UK: Bank Catches Cold from Freezing Orders

The Principle

Where a bank has been notified that a customer's account is the subject of a freezing order and yet allows money to be withdrawn from that account in breach of the order, the bank can be held liable in negligence to the party that has obtained the order.

The Case

Earlier this year the Court of Appeal ruled that Barclays Bank (the Bank) owed a duty of care to the Commissioners of Customs and Excise (the Claimant) after the Claimant served freezing orders on the Bank in relation to two of its customers' accounts (Commissioners of Customs and Excise v Barclays Bank PLC [2004] EWCA (Civ) 1555; [2004] All ER (D) 343 Nov). The Bank's duty was to take care that the funds in such accounts were not dissipated in breach of the freezing orders.

The Facts

The Claimant obtained the freezing orders (in respect of unpaid VAT) over the accounts of two companies, Brightstar and Doveblue, which were held at the Bank. The Claimant served the orders on the Bank by fax but, within a few hours of receiving each fax the Bank had allowed the two companies to withdraw around £1 million each from their respective accounts. The evidence indicated that operator error was responsible for one of the withdrawals and that the other was completed by means of bypassing the Bank's control facility, through the use of its 'Faxpay' system.

A few months later the Claimant obtained judgments against Brightstar and Doveblue that totalled over £6 million. The companies failed to pay anything and the Claimant sued the Bank for the substantial shortfall between the amounts left in the accounts and the judgment debt.

The Court's Decision

In the leading judgment, Longmore LJ stated that in determining whether the Bank owed a duty of care three approaches should be utilised:

  1. The threefold test of foreseeability, proximity and fairness;
  2. The incremental approach; and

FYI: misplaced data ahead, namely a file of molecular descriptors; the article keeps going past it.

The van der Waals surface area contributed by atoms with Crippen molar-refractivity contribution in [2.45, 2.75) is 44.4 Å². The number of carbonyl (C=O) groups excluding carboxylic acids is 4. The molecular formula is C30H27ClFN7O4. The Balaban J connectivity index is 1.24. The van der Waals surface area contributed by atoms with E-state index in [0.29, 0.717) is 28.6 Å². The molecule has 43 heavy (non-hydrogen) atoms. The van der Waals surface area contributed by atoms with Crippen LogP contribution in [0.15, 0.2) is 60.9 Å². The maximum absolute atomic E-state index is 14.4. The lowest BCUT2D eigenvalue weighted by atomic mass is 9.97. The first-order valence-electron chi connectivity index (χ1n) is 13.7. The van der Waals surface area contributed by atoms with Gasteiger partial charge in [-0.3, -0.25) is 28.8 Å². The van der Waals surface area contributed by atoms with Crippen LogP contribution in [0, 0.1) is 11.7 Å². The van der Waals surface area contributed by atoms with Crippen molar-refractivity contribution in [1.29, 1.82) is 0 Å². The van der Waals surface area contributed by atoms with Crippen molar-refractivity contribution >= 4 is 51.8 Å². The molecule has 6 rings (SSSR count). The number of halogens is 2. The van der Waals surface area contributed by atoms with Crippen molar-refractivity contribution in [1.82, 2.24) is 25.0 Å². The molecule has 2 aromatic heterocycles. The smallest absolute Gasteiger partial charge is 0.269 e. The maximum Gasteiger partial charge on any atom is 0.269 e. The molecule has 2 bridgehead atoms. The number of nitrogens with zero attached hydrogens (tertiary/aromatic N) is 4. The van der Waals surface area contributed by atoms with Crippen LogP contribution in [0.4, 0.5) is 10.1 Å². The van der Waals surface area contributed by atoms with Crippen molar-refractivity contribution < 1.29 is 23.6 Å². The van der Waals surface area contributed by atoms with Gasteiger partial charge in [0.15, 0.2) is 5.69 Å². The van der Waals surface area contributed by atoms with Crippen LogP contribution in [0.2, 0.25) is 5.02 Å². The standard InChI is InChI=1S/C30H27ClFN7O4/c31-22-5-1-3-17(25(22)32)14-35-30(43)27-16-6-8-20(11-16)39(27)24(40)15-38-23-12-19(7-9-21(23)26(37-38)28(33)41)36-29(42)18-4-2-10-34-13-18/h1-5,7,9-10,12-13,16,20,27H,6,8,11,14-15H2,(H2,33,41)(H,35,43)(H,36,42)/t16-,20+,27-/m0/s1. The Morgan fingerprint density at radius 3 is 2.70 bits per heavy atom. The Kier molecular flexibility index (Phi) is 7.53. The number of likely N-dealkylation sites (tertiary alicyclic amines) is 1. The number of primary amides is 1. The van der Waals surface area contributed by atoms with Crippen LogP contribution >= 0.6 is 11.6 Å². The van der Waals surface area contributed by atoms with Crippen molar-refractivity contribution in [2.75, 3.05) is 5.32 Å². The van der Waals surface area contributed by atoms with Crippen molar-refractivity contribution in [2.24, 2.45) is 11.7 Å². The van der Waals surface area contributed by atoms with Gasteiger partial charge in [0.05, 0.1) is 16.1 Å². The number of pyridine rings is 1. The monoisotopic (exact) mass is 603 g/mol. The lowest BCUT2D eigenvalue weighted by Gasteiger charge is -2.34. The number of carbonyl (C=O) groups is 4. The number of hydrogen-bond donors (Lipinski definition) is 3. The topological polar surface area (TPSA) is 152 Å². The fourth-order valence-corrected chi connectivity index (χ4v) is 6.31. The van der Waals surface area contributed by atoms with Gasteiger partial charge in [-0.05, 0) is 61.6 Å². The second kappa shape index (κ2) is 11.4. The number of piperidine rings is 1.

3. The assumption of responsibility test.

The Court said that in trying to decide whether there was such a duty, all three tests should provide the same answer to this question.

The Threefold Test


It was agreed by the parties and confirmed by the Court, that it was foreseeable that if the Bank did not have in place an effective mechanism for preventing withdrawals from customer's accounts then, in this scenario, the Claimant might not be able to collect the money it was owed.


The Court decided that the Claimant and the Bank were not in a position analogous to that of adverse parties in litigation, and that the relationship between them was proximate rather than remote.


The purpose of serving the order on the Bank was to secure its help in preserving the debtor companies' assets. Without the Bank's co-operation the order would be liable to be futile. The Court accepted that the Bank would incur some burden in complying with the order, but that was why it could charge the Claimant a reasonable sum for its co-operation. With this in mind, the Court decided that it was fair that once the Bank had been served with the order it should be legally required to take care not to allow monies to be removed from the relevant accounts in breach of the order.

In summary, under the threefold test the Court held that there was a duty of care owed by the Bank to the Claimant.

The Incremental Approach

It had been considered in a previous case that banks should exercise reasonable care to preserve a defendant's assets in this situation. Longmore LJ said that it was a "short step" from that decision to find that the bank should be liable to an entity that suffers loss if such care is not taken. Accordingly, using the incremental approach the Court found that there was a duty of care owed by the Bank to the Claimant.

Assumption of Responsibility

Longmore LJ held that although "an assumption of responsibility may, on occasion, be sufficient for the imposition of a duty of care … it is not always a necessary ingredient". He decided that even though the Bank had not expressly assumed responsibility to the Claimant, such responsibility should be imposed by the law and so in respect of this test as well there was a duty of care owed to the Claimant.

Lessons to be Learned

  1. Banks must have systems in place to identify the accounts in question and prevent dissipation of funds once they have received notice of a Freezing Order.
  2. Banks must ensure that their employees are properly trained to recognise and deal rapidly and appropriately with Freezing Orders.
  3. Banks must test their systems and procedures on a regular basis to ensure they work in practice and not just in theory.

This article is only intended as a general statement and no action should be taken in reliance on it without specific legal advice.

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